Alex Yoder and Iris Lazz weave their way down the Washakie Glade, popping off small pillows and leaving thick clouds of Wyoming pow in their wake. It's December 19, opening day for Jackson's new Teton quad chair, and our crew is exploring a previously hike-accessed piece of the mountain that rarely saw tracks.

The Teton lift has changed all that. With an uphill capacity of 2,000 riders per hour, the new chair rockets you up 1,650 vertical feet in about four minutes.

"It was pretty surreal riding up the lift and seeing that stuff with a bird's eye view," says Yoder. "It's really strange having been here for 15 years… It looks different because they did a lot of clear cutting to make that run, so it's a little disorienting."

Alex Yoder swoops through a bottomless turn off Jackson Hole's new Teton lift. Photo: Eric Seymour

Alex Yoder swoops through a bottomless turn off Jackson Hole’s new Teton lift. Photo: Eric Seymour

Prior to building the new lift, riders looking for fresh lines in this zone would need to drop off the tram or Sublette chair and traverse Tensleep bowl to hike the Headwall. From there, they had to resist dropping into Casper Bowl and keep traversing to hit the Crags, a face just south, and above, where the Teton lift now deposits riders. But that route is "kind of ridiculous," says Yoder. "You loose a lot of elevation getting in there."

The irony is that while the Teton lift opens up another blue run, also called Crags, on a resort filled with far more black and double black diamonds, it leaves riders just steps from the region's most aggressive backcountry and avalanche terrain—Granite Canyon in Grand Teton National Park. The area is home to infamous lines like the Air Force Chute and Double Dogleg, where, Teton Gravity Research Supervising Producer, Greg Epstein, set off an avalanche on March 9, 2014 and nearly lost his life. Earlier the same week, several more skiers and riders were also caught in slides. Epstein and the others were hardly the first to get into trouble in Granite and require rescue.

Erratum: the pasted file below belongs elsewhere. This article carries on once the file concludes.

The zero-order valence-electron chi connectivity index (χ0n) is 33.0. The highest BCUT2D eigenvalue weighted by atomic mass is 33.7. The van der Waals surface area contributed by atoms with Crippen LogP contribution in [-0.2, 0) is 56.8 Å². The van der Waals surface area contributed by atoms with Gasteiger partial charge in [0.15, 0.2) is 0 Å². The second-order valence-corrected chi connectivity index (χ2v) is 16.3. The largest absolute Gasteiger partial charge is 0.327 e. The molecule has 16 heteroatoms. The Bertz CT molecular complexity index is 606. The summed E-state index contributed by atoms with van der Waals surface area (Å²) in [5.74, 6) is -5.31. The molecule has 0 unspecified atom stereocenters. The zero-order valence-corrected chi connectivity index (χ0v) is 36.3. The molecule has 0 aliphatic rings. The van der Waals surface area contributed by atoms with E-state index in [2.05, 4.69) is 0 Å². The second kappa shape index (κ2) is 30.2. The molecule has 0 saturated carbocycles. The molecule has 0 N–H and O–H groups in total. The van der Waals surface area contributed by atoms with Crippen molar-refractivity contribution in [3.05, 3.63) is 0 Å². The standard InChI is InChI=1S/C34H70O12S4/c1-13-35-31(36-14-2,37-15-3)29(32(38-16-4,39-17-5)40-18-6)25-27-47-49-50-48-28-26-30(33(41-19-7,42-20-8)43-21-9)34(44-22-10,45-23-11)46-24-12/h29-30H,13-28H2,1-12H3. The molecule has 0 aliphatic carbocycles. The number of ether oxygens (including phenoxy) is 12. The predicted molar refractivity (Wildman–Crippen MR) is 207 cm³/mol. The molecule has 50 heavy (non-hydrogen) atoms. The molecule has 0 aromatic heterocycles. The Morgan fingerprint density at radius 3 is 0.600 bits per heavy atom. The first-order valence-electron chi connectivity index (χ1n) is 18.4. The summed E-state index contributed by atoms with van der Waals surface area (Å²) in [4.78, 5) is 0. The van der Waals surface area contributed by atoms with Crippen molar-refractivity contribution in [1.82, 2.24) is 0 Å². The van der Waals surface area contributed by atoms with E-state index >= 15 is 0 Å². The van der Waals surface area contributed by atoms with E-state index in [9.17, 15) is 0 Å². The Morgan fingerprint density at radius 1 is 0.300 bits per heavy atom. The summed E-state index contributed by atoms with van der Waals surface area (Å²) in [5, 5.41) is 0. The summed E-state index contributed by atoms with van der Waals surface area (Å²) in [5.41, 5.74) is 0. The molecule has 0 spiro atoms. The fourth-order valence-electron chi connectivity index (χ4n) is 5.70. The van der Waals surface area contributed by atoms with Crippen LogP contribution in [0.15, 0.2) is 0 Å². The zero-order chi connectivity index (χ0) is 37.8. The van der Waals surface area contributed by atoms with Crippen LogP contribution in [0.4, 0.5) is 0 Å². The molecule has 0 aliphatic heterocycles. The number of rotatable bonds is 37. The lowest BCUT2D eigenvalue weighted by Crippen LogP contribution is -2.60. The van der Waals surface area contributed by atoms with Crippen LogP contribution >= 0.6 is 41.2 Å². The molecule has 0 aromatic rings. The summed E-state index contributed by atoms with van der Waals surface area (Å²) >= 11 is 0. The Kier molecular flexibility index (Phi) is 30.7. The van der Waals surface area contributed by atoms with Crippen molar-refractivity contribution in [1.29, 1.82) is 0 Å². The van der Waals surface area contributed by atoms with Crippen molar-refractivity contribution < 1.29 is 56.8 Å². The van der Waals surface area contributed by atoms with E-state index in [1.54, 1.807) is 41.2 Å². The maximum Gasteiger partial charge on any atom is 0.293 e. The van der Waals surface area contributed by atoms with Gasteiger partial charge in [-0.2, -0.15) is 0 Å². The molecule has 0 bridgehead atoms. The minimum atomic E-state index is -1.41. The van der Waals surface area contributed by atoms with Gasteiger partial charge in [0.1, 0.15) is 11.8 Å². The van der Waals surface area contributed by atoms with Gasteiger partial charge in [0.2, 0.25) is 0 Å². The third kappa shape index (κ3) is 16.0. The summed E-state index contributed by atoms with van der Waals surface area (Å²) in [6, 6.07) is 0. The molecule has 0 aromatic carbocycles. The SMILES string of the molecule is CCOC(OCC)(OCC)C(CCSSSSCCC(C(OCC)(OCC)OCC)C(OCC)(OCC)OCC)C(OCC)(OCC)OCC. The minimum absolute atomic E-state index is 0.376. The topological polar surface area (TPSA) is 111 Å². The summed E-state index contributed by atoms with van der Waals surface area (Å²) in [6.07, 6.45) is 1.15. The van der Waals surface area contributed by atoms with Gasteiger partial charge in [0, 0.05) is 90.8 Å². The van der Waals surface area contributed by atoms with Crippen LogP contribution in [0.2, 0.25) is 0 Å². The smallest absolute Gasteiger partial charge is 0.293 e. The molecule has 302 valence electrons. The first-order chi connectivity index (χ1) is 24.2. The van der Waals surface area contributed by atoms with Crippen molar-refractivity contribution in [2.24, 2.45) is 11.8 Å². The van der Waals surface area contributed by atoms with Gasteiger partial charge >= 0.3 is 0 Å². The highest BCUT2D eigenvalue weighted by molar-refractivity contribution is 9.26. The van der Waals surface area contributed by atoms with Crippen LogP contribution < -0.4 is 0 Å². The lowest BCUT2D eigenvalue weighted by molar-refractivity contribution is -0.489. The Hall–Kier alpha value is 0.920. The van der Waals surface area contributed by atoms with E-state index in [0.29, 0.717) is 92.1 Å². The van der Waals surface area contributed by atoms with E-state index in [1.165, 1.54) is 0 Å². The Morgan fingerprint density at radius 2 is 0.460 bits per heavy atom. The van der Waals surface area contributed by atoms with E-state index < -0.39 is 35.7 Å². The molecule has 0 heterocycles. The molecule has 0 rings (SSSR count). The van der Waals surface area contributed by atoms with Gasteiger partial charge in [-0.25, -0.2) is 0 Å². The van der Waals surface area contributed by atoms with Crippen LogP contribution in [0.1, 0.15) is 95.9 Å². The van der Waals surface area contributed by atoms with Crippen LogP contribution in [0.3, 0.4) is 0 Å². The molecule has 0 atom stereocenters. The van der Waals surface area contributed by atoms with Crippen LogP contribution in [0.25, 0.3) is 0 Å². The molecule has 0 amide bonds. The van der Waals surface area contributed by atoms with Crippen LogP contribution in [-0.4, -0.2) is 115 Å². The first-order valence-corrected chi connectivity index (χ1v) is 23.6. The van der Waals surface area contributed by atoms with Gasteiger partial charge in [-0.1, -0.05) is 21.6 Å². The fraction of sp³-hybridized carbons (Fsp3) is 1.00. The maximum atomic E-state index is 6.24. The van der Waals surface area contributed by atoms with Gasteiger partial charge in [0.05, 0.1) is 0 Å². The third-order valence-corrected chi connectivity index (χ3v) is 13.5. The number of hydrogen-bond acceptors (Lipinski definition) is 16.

As you unload the lift, there's no natural inclination to plunge straight into Granite Canyon. The boundary between the resort and the national park is guarded by a long snowbank and a wall of trees. If you rolled off the lift without knowing what's on the other side, you'd never guess. But doesn't mean the unprepared couldn't find their way out there.

The face of Granite Canyon, accessed through the backcountry gate at the top of the Teton lift. Photo: TGR

The face of Granite Canyon, accessed through the backcountry gate at the top of the Teton lift. Photo: TGR

"There are a few chutes right behind where the lift drops you off that used to be pretty hard to get to," says Yoder. "So you'd have to work for it and that would weed out a lot of people from going back there. But now, maybe since it's easily accessed, people would like to just drop off the backside. Hopefully not, because it's super dangerous back there. It's this deep valley and it's a north facing slope, so if the snow's unstable and it slides, you're in a bad zone."

Just to the left of the Teton lift, the resort has built a cabin which doubles as a Backcountry Awareness Center and ski patrol shack. There’s also a camera beside the backcountry gate to watch traffic into Granite. Although Jackson Hole has an open policy for all backcountry gates, ski patrol will be keeping a close eye on who passes through the Granite gate. “With this being a new gate, part of the condition with the forest service and national park is that we monitor it very closely,” says Jackson Hole’s communication manager, Anna Cole.

"You should have to take a test to make it back there—have your Avy 1 at least, be with a competent partner, or group," says Yoder. "It's serious. It's not ski patrol's territory out there. But it's up to them to keep the people who should stay on the resort in the resort, and let the people who are capable of riding around back there through. I just hope the gate is strictly enforced."

The location of the new Teton lift, marked in red.

The location of the new Teton lift, marked in red. Click to expand.